• Sunk: This occurs when a ships hull health reaches zero.
    • If The Defiant sinks, you and your party are dead and you'll be forced to reload a save.
    • If the enemy ship sinks, you are victorious. This net you morale, crew experience, crew ranks, and a random set of loot - usually an assortment of food, drink, coin, and ship upgrades. Instead of stashing the coin gained, you can choose to share it with the crew for a morale bonus, depending on the amount gained. Move the coin from the loot box to your stash to share only a portion of the coin.
  • Defeat: Involved boarding (or being boarded by) the enemy ship.
    • If The Defiant is defeated, this is the same as defeat in regular combat. You can choose to re-load the autosave from when you boarded, or one prior.
    • If the enemy ship is defeated you gain the same as above, but usually more of it. The loot from the defeated crew members (including clothing, armor and weapons) will also be among the recovered loot.

Strategies[edit | edit source]

Discounts[edit | edit source]

Quest rewards[edit | edit source]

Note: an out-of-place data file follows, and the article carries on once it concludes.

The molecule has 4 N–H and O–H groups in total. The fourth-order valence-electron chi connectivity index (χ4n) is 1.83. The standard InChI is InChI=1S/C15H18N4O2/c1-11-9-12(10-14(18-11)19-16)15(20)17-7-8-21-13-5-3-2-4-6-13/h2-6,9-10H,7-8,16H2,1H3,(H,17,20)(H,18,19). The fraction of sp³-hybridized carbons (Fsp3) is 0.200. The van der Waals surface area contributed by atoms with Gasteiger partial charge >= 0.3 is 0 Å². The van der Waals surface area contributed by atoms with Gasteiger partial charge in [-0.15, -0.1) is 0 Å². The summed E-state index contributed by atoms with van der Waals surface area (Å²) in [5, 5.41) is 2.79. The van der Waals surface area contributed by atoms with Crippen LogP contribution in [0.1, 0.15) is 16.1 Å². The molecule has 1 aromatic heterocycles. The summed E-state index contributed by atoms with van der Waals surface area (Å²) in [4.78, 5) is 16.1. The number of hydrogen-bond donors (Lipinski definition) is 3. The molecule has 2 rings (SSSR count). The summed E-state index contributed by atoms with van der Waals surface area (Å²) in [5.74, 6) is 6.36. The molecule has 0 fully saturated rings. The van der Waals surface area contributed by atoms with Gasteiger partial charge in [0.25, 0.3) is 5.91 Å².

At the beginning, you won't have much money, so you'll have to deck out your ship with rewards from quests:

Builds[edit | edit source]

Beginner build[edit | edit source]

Flamethrower build[edit | edit source]

This build focuses on minimizing cost while allowing you to complete ship bounties.

It is possible to complete Bounty - Rock-Stomper Rodul with minimum build but you'll want to train your cannoneers by defeating the easier targets first.

Note that this build specializes in taking down bigger ship: Dhow, Galleon, Junk, especially Dhow. It has harder times taking down Voyager and even if you win, the booty is not so good. You'll want to hunt down Dhow for some better booty. The water around Crookspur has a lot of aggressive slaver ships.


The minimum cost for this build is Copper pands (cp)6,400:

Extra costs:


Versus Voyager or Longship.

  • Attack from a distance with port cannons (Iron Thunderer or Wyrmtongue).
  • Longship (Rathun) generally has high combat speed and tends to charge right at you. Stop your ship outside the range of your cannons and wait for it to come then fire, aiming at their sails first.